23. Despite the heavy context and historical precedent, there’s not a whole lot on Overlord’s mind, and a gestured-at “defeating the monsters makes us monstrous” philosophical thread ends symmetrically but pointlessly.
  24. The film never stops loving these characters. Mantzoukas brilliantly juggles all the different forces of Richard’s personality so that we never quite know what to make of this guy, which in turn means that we never quite know what will happen next with him and Nat.
  25. Lucas Hedges has a difficult job — to portray a teenager whose best option is to reveal nothing of himself. The key is to make that lack of “reveal” an active rather than passive process, and Hedges does it with remarkable intelligence. His indecision is alive and moving.
  26. The Coens’ newest Western, The Ballad of Buster Scruggs, might be their bleakest work of all, and one of their richest.
  27. The good news is that within its own little cinematic fantasy realm, Scott Mosier and Yarrow Cheney’s The Grinch manages to be pleasantly moving in its treatment of Seuss’s classic solitary crank. As voiced by Benedict Cumberbatch, the Grinch is a surly, sour, but ultimately wounded soul.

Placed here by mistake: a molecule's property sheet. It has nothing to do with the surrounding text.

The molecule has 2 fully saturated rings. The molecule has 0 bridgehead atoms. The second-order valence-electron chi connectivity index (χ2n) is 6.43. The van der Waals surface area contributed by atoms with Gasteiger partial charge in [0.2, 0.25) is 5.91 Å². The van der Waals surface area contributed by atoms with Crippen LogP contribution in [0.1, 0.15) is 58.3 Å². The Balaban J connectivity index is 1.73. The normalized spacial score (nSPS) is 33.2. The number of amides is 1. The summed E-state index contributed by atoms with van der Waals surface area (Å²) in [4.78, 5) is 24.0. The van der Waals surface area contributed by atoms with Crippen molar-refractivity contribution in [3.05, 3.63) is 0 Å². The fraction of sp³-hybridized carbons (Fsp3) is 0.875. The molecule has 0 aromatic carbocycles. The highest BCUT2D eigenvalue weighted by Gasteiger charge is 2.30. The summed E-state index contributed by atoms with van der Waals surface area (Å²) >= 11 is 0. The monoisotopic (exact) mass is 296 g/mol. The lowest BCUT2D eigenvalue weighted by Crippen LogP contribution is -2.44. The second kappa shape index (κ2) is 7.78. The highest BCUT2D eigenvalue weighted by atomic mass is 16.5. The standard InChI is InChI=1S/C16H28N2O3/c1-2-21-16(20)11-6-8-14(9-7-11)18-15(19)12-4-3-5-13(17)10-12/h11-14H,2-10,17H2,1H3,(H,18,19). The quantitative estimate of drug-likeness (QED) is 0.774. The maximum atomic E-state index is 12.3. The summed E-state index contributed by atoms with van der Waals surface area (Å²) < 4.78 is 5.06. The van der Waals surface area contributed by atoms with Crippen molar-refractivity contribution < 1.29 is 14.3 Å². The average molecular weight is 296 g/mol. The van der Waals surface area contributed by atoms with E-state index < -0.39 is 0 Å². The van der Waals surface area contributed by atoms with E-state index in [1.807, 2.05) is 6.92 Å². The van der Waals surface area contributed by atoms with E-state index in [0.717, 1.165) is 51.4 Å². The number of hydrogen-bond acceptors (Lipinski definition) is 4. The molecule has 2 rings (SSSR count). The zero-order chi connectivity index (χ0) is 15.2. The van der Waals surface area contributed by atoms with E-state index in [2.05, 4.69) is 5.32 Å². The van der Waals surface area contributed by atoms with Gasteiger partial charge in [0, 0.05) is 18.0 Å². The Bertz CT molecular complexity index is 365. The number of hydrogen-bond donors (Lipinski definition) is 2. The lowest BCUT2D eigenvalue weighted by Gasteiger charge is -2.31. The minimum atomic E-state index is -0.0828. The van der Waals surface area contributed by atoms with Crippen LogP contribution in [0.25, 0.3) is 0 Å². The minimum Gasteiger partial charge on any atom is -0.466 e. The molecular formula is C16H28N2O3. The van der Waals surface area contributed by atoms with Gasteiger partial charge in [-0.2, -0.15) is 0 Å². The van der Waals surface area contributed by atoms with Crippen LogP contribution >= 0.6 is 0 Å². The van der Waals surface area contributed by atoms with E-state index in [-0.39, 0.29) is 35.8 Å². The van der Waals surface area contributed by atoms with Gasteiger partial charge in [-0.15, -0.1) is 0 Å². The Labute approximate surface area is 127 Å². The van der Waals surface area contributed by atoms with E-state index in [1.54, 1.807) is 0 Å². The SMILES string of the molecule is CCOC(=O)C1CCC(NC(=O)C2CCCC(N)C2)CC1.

28. I don’t hold Larsson’s novels in enough esteem to mind a theoretical sanding down of them into B-movie popcorn fare, but this isn’t the way to do it.
  29. With this documentary, Morgan Neville has made a movie about Orson Welles that would have transfixed the great master himself.
  30. It’s a mess, whatever it is, but it’s not without its charms.